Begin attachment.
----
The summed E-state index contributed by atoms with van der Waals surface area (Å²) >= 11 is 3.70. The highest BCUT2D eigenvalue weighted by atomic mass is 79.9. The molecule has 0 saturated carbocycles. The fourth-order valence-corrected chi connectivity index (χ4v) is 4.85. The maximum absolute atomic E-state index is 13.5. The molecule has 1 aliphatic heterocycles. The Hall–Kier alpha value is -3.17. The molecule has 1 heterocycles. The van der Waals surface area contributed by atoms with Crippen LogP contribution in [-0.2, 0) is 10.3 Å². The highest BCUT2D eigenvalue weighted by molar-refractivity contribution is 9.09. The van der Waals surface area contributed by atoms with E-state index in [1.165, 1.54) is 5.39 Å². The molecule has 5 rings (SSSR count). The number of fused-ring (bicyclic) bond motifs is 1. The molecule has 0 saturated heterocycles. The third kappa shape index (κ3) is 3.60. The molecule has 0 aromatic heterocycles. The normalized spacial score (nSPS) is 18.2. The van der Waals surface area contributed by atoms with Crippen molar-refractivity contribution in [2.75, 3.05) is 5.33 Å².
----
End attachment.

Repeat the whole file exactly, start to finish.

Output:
The summed E-state index contributed by atoms with van der Waals surface area (Å²) >= 11 is 3.70. The highest BCUT2D eigenvalue weighted by atomic mass is 79.9. The molecule has 0 saturated carbocycles. The fourth-order valence-corrected chi connectivity index (χ4v) is 4.85. The maximum absolute atomic E-state index is 13.5. The molecule has 1 aliphatic heterocycles. The Hall–Kier alpha value is -3.17. The molecule has 1 heterocycles. The van der Waals surface area contributed by atoms with Crippen LogP contribution in [-0.2, 0) is 10.3 Å². The highest BCUT2D eigenvalue weighted by molar-refractivity contribution is 9.09. The van der Waals surface area contributed by atoms with E-state index in [1.165, 1.54) is 5.39 Å². The molecule has 5 rings (SSSR count). The number of fused-ring (bicyclic) bond motifs is 1. The molecule has 0 saturated heterocycles. The third kappa shape index (κ3) is 3.60. The molecule has 0 aromatic heterocycles. The normalized spacial score (nSPS) is 18.2. The van der Waals surface area contributed by atoms with Crippen molar-refractivity contribution in [2.75, 3.05) is 5.33 Å².